Charlie Dick was a drinker, a brawler, and a notorious ladies’ man. After his father committed suicide, he took over responsibility for his family, working hard—but playing harder. It was 1956 when he stumbled into a Virginia honky tonk to see the Kountry Krackers perform. Suddenly, Patsy Cline took the stage, and Charlie was absolutely smitten. Having just left her smothering husband, Patsy was coy with him at first. But women just couldn’t say no to Charlie Dick.

For the first time in her life, Patsy was in love. “He’s a man, all man,” she bragged to friends, “bigger than life, and twice as hard!” They were married in 1957, and their daughter Julie was born the next year. After Charlie received an honorable discharge from the Army in 1959, the couple moved to Nashville, where Patsy signed with Decca Records and joined the cast of the Grand Ole Opry. Perhaps most importantly, she met her new partner in crime—artist manager, guitar-picker, and amateur pilot, Randy Hughes. Soon she was pregnant with a baby boy—also named Randy—but that didn’t stop her relentless recording and performance schedule.

In January of 1961, Decca Records released “I Fall to Pieces,” which rocketed to the top of the charts. As Patsy’s star grew brighter, her husband’s affection withered away, but her success afforded a standard of living beyond anything they could have imagined in the backwaters of Virginia. They bought a dream house in Nashville’s suburbs, laid gold-flecked tiles in the bathroom, and filled the cabinets with bottles of booze.

Charlie often stayed at home with the kids, swilled liquor, and stewed on his slighted manhood. He hated it when his wife called him “Hoss,” and she refused to be called Patsy Dick.  He was also jealous of the men in Patsy’s life—and according to many of them, rightly so. “You ought to be home being a wife,” he would yell, “instead of hauling all over singing and fooling around!” Their domestic squabbles were legendary, and according to many, would often leave Patsy bruised up or Charlie in the drunk tank. But everyone who knew them agrees that despite the misery and constant bickering, they loved each other passionately until the bitter end.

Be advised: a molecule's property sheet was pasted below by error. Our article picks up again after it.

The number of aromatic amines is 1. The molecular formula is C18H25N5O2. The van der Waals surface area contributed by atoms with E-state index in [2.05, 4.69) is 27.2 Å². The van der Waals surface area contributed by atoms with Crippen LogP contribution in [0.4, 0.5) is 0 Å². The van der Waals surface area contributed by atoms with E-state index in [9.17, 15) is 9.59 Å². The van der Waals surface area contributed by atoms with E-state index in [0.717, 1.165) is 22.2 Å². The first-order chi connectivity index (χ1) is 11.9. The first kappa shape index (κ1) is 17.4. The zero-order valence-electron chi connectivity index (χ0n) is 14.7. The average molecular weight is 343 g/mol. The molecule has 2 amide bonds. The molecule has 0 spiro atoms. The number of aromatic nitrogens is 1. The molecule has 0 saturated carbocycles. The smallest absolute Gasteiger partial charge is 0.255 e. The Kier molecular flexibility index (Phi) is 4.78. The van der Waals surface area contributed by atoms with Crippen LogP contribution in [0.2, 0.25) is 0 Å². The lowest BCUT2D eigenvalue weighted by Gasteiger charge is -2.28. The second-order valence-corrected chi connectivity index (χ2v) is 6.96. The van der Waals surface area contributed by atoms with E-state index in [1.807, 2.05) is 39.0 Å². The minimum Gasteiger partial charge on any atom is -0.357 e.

In June of ’61, Patsy was riding through Nashville with her visiting brother when a passing vehicle hit them head-on. Patsy was thrown through the windshield. Her wrist was broken, her hip dislocated, and her forehead was sliced up from eyebrow to hairline. The lingering pain from her injuries would last the rest of her life, and she would never look the same. A jagged scar slashed across her face, and the headaches came constantly. Laying in a hospital bed, she took her preacher’s hand and prayed that the experience be a lesson to her, to inspire her to find happiness at home with her family.